Use compression library (adapted azio... which is an adapted zlib gzio) to on the fly compress/uncompress NDB Backups and local checkpoints. Two new configuration parameters are introduced for NDBD nodes: CompressedBackup CompressedLCP (they can be specified per node, or for all nodes in the default section) Note that a compressed backup/lcp can only be restored by an NDB knowledgable in compressed backup/lcp. If you try and restore a backup or LCP using old tools, you'll get an error indicating some form of corruption. A new nbdb/ndb_restore can restore either compressed or non-compressed backups and LCPs. Each compressed file being written is compressed in another thread. If compressed Backup and compressed LCP are both ongoing, it is possible for them to use a CPU core each - in addition to the CPU core used by the main DB thread and whatever is used by additional helper threads. It is possible that the speed in which backups and LCPs can be written (in MB/sec) is limited by CPU speed. The compression is equivilent to "gzip --fast". All speed throttling is still in units of *uncompressed* data. It is kept this way as backup and LCP does have an impact on CPU usage in the main DB thread. The primary goal of compressed backup/lcp is to reduce disk space used. Tests with hugoLoad and its "random" data show at least a 50% space saving. With some real data, much higher compression ratios can be acheived. Both CompressedLCP and CompressedBackup work with ODirect.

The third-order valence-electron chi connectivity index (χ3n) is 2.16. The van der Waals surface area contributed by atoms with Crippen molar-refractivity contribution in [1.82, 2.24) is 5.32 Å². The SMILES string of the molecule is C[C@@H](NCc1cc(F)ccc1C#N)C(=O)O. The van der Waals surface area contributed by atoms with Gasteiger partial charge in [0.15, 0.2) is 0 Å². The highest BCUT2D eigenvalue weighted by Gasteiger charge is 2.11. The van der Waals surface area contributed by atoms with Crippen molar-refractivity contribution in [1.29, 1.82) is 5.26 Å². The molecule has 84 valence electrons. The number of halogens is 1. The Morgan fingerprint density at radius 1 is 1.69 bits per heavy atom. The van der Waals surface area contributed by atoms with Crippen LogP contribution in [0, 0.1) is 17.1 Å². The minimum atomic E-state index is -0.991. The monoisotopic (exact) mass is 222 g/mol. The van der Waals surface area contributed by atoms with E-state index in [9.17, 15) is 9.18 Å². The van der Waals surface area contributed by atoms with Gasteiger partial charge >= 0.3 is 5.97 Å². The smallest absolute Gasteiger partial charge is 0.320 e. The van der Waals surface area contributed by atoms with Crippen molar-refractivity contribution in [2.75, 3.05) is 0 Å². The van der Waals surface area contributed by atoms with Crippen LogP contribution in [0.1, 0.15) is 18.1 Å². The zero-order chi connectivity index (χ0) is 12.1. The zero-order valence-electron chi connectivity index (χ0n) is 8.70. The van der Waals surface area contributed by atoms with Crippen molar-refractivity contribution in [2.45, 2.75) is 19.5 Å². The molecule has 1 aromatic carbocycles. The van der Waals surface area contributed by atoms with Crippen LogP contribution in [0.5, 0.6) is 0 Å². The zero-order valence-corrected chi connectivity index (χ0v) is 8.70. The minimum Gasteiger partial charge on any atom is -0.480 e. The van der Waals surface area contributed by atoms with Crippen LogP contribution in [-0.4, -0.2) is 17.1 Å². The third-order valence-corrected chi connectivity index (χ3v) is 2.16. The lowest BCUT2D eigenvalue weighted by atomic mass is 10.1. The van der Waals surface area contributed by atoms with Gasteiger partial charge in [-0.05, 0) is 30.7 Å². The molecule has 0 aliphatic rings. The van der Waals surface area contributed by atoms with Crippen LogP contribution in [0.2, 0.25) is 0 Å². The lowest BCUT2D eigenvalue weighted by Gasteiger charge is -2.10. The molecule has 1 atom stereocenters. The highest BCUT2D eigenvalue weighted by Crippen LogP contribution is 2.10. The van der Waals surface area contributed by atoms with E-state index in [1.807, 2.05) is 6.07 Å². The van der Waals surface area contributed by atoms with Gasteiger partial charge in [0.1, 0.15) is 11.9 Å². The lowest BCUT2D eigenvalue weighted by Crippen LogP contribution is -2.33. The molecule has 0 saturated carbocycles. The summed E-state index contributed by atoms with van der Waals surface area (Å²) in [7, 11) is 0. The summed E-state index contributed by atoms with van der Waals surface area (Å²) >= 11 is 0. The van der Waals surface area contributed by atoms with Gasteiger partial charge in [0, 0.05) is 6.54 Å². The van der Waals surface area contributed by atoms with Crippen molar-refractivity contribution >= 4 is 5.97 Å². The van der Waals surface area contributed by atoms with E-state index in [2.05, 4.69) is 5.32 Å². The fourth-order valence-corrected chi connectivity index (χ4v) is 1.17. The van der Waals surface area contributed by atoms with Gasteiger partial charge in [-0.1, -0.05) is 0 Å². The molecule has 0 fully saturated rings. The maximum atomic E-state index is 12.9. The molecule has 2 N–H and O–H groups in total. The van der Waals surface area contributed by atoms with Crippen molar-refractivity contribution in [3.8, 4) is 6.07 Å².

class AsyncFile; class PosixAsyncFile : public AsyncFile class Win32AsyncFile : public AsyncFile This is designed so that (in future) NDBFS can choose which type of AsyncFile to use per file. It also removes that dirty Win32 code from the clean world of posix IO (except for all the dirty bits to support !linux).